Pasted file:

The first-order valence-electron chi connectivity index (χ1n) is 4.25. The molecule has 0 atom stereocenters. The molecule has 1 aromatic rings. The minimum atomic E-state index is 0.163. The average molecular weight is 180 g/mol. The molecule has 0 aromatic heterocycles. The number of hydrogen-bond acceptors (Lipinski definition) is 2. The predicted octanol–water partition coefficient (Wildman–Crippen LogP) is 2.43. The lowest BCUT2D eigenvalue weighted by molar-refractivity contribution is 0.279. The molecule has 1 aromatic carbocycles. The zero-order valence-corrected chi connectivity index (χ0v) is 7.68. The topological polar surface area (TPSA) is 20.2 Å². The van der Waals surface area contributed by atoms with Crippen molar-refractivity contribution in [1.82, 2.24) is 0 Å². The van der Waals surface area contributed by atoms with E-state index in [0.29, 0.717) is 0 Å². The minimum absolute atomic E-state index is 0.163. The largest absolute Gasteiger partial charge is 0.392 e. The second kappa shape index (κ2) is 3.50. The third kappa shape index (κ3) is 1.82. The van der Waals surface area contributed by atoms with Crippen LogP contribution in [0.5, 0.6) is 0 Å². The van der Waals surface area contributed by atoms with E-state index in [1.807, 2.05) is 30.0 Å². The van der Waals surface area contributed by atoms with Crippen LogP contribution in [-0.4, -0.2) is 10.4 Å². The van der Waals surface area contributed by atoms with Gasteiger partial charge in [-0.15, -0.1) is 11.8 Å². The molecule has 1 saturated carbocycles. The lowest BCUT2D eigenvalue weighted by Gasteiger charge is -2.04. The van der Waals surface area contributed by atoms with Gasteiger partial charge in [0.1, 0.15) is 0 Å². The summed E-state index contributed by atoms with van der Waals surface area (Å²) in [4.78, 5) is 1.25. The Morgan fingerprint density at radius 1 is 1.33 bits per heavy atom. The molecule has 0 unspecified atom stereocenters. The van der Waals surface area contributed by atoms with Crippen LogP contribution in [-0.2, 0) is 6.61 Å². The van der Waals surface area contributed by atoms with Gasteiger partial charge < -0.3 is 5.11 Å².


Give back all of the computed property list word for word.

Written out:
The first-order valence-electron chi connectivity index (χ1n) is 4.25. The molecule has 0 atom stereocenters. The molecule has 1 aromatic rings. The minimum atomic E-state index is 0.163. The average molecular weight is 180 g/mol. The molecule has 0 aromatic heterocycles. The number of hydrogen-bond acceptors (Lipinski definition) is 2. The predicted octanol–water partition coefficient (Wildman–Crippen LogP) is 2.43. The lowest BCUT2D eigenvalue weighted by molar-refractivity contribution is 0.279. The molecule has 1 aromatic carbocycles. The zero-order valence-corrected chi connectivity index (χ0v) is 7.68. The topological polar surface area (TPSA) is 20.2 Å². The van der Waals surface area contributed by atoms with Crippen molar-refractivity contribution in [1.82, 2.24) is 0 Å². The van der Waals surface area contributed by atoms with E-state index in [0.29, 0.717) is 0 Å². The minimum absolute atomic E-state index is 0.163. The largest absolute Gasteiger partial charge is 0.392 e. The second kappa shape index (κ2) is 3.50. The third kappa shape index (κ3) is 1.82. The van der Waals surface area contributed by atoms with Crippen LogP contribution in [0.5, 0.6) is 0 Å². The van der Waals surface area contributed by atoms with E-state index in [1.807, 2.05) is 30.0 Å². The van der Waals surface area contributed by atoms with Crippen LogP contribution in [-0.4, -0.2) is 10.4 Å². The van der Waals surface area contributed by atoms with Gasteiger partial charge in [-0.15, -0.1) is 11.8 Å². The molecule has 1 saturated carbocycles. The lowest BCUT2D eigenvalue weighted by Gasteiger charge is -2.04. The van der Waals surface area contributed by atoms with Gasteiger partial charge in [0.1, 0.15) is 0 Å². The summed E-state index contributed by atoms with van der Waals surface area (Å²) in [4.78, 5) is 1.25. The Morgan fingerprint density at radius 1 is 1.33 bits per heavy atom. The molecule has 0 unspecified atom stereocenters. The van der Waals surface area contributed by atoms with Crippen LogP contribution in [-0.2, 0) is 6.61 Å². The van der Waals surface area contributed by atoms with Gasteiger partial charge < -0.3 is 5.11 Å².